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Podcast #34 - What's the difference between Lemuria and Mu?


What's the difference between Lemuria and Mu?

This is My-Mu.com podcast # 34 asking the question 'what is the difference between Lemuria and Mu?'

One of the reasons I have been conducting research into the Lost Continent of Mu is because my great-grandfather James wrote a series of books on the subject in the 1920s and 30s and his books are still in print and widely referenced, even after more than eighty years. Any judgement as to the veracity of any of the theories mentioned in this podcast are left to the viewer.

One of the many questions I have been asked is, "what is the difference between Lemuria and Mu?" At first, I didn't know the answer other than to say, "James called it Mu, never mentioned Lemuria." However, upon further reading, I realized it is not such an easy answer. I have found two authors that proclaim that Lemuria and Mu are the same thing, so maybe there is a link, but then again, maybe not.

Starting with the theories of a lost continent named Lemuria, the scientific theories set forth in the late 19th century were created to explain the wide distribution of fossils. Since similar fossils had been discovered on different sides of open seas, it was postulated that an ancient continent once existed to allow these creatures to travel from one place to another, but it had since sunk. This continent was named Lemuria by Philip Sclater in 1864 and the scientific community continued to embellish the attributes of his creation. Ernst Haeckle proposed in 1870 that anthropoid apes rose not fully human from Lemuria, eventually populated the planet, and evolved into the humans of today. This scientific theory of Lemuria was dismissed when evidence of Gondwanaland, Plate Tectonics, and continent drift all became accepted scientific facts.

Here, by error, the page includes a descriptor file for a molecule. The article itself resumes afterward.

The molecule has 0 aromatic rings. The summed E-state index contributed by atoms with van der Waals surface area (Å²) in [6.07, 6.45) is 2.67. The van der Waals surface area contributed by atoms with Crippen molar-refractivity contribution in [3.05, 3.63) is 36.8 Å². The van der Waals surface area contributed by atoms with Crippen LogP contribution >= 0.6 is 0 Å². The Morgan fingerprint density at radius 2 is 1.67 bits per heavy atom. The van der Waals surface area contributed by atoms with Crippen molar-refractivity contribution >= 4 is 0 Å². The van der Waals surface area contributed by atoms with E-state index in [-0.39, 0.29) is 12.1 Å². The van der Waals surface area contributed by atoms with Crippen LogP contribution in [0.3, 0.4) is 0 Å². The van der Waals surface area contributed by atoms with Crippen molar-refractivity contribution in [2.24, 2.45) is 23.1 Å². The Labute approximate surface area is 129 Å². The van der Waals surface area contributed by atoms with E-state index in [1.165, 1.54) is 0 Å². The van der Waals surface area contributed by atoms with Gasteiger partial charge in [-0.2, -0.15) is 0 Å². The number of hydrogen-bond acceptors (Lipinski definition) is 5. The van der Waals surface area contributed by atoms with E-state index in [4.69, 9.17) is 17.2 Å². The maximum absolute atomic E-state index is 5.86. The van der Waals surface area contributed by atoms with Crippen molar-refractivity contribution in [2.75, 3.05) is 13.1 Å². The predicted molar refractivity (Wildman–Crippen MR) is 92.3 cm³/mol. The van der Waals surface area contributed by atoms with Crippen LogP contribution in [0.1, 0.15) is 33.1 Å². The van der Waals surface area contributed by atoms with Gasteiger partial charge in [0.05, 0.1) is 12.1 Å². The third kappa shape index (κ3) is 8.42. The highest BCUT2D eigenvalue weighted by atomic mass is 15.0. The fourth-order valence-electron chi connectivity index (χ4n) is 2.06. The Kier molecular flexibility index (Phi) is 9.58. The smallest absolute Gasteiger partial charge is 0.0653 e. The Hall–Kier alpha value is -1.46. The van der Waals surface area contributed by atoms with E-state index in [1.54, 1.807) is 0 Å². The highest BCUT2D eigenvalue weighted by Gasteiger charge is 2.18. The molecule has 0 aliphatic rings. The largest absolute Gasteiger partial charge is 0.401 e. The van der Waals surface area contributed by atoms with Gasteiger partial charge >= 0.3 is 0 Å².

Subsequent theories of a sunken continent named Lemuria were no longer confined by the rigors of science and eventually took on many different definitions.

For instance, Theosophy believed that Lemuria existed millions of years ago and was the home of the 3rd root race. They were seven and a half foot tall, egg-laying, mentally undeveloped humanoids. The gods saw that they were engaging in bestiality and sunk Lemuria millions of years ago.

The Rosicrusians place the rise of Lemuria to be 200,000 years ago and postulate that as waves of change crossed the globe from east to west, the eastern coast of Lemuria wedged into the western coast of North America where it still survives. Also surviving are some of the enhanced humans with paranormal powers that once populated Lemuria; under Mount Shasta in western California.

The Indian Ocean continent of Kumari Kandam was sunk at the end of the last Ice Age with the rising sea levels and had reached the height of human achievement 50,000 years ago.

One category of Lemuria theories is evoked through the interaction with non-corporal entities, beings from other planets, or dolphins. My research has not undertaken their study.

These are just a few examples of the different definitions of Lemuria and it doesn't take a rocket scientist to recognize that there is no one definition of Lemuria or what it means to different people.

The theory of Mu, as a Pacific Ocean continent, was proposed by James Churchward. Earlier references to 'Mu' or 'Moo' by Brasseur de Bourbourg and Le Plongeon respectively are in reference to the Atlantic ocean sunken continent, Atlantis.

Churchward's Mu was created, he wrote, from his translation of tablets he alone saw in India in the 1860s. It covered almost the entire Pacific Ocean and existed for hundreds of thousands of years until it was sunk in a cataclysm 12 to 14,000 years ago. It was a Utopian society, peopled with advanced human beings with paranormal powers that spread across the globe and began civilization for all of humanity.

Later writers have borrowed the name. One version says that Mu was sunk in an atomic war against Atlantis and another details alien involvement with the people of Mu.

Are Lemuria and Mu the same as proposed in some books or does it even matter? Examining the question from the purist viewpoint, they are not the same. On the other hand, a sunken continent discussion over a few beers and they are easily the same. The bottom line is that each of us have our own concept of these lost lands and have to answer the question for yourself.

Thanks for listening and have a great day.

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